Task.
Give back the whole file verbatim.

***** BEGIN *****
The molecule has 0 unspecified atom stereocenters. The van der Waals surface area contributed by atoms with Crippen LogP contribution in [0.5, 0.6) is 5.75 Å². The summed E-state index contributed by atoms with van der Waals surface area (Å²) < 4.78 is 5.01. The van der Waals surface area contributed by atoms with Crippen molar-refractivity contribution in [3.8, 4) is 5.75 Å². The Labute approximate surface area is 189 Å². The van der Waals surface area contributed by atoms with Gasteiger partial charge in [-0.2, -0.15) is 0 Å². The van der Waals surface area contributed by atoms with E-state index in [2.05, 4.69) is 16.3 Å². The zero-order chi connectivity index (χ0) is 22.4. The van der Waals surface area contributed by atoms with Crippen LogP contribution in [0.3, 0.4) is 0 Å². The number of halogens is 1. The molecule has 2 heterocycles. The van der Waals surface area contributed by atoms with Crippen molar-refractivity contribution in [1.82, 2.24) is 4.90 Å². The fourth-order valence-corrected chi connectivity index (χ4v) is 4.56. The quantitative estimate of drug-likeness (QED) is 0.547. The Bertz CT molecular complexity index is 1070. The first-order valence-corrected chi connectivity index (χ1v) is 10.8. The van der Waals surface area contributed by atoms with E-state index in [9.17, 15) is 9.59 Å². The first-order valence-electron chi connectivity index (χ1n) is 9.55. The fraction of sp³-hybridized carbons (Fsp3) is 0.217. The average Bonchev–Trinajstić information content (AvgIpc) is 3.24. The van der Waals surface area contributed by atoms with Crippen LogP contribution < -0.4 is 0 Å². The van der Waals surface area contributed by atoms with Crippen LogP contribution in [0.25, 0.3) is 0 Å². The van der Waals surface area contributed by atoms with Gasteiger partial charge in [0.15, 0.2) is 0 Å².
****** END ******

The molecule has 0 unspecified atom stereocenters. The van der Waals surface area contributed by atoms with Crippen LogP contribution in [0.5, 0.6) is 5.75 Å². The summed E-state index contributed by atoms with van der Waals surface area (Å²) < 4.78 is 5.01. The van der Waals surface area contributed by atoms with Crippen molar-refractivity contribution in [3.8, 4) is 5.75 Å². The Labute approximate surface area is 189 Å². The van der Waals surface area contributed by atoms with Gasteiger partial charge in [-0.2, -0.15) is 0 Å². The van der Waals surface area contributed by atoms with E-state index in [2.05, 4.69) is 16.3 Å². The zero-order chi connectivity index (χ0) is 22.4. The van der Waals surface area contributed by atoms with Crippen LogP contribution in [0.3, 0.4) is 0 Å². The number of halogens is 1. The molecule has 2 heterocycles. The van der Waals surface area contributed by atoms with Crippen molar-refractivity contribution in [1.82, 2.24) is 4.90 Å². The fourth-order valence-corrected chi connectivity index (χ4v) is 4.56. The quantitative estimate of drug-likeness (QED) is 0.547. The Bertz CT molecular complexity index is 1070. The first-order valence-corrected chi connectivity index (χ1v) is 10.8. The van der Waals surface area contributed by atoms with E-state index in [9.17, 15) is 9.59 Å². The first-order valence-electron chi connectivity index (χ1n) is 9.55. The fraction of sp³-hybridized carbons (Fsp3) is 0.217. The average Bonchev–Trinajstić information content (AvgIpc) is 3.24. The van der Waals surface area contributed by atoms with Crippen LogP contribution < -0.4 is 0 Å². The van der Waals surface area contributed by atoms with Crippen LogP contribution in [0.25, 0.3) is 0 Å². The van der Waals surface area contributed by atoms with Gasteiger partial charge in [0.15, 0.2) is 0 Å².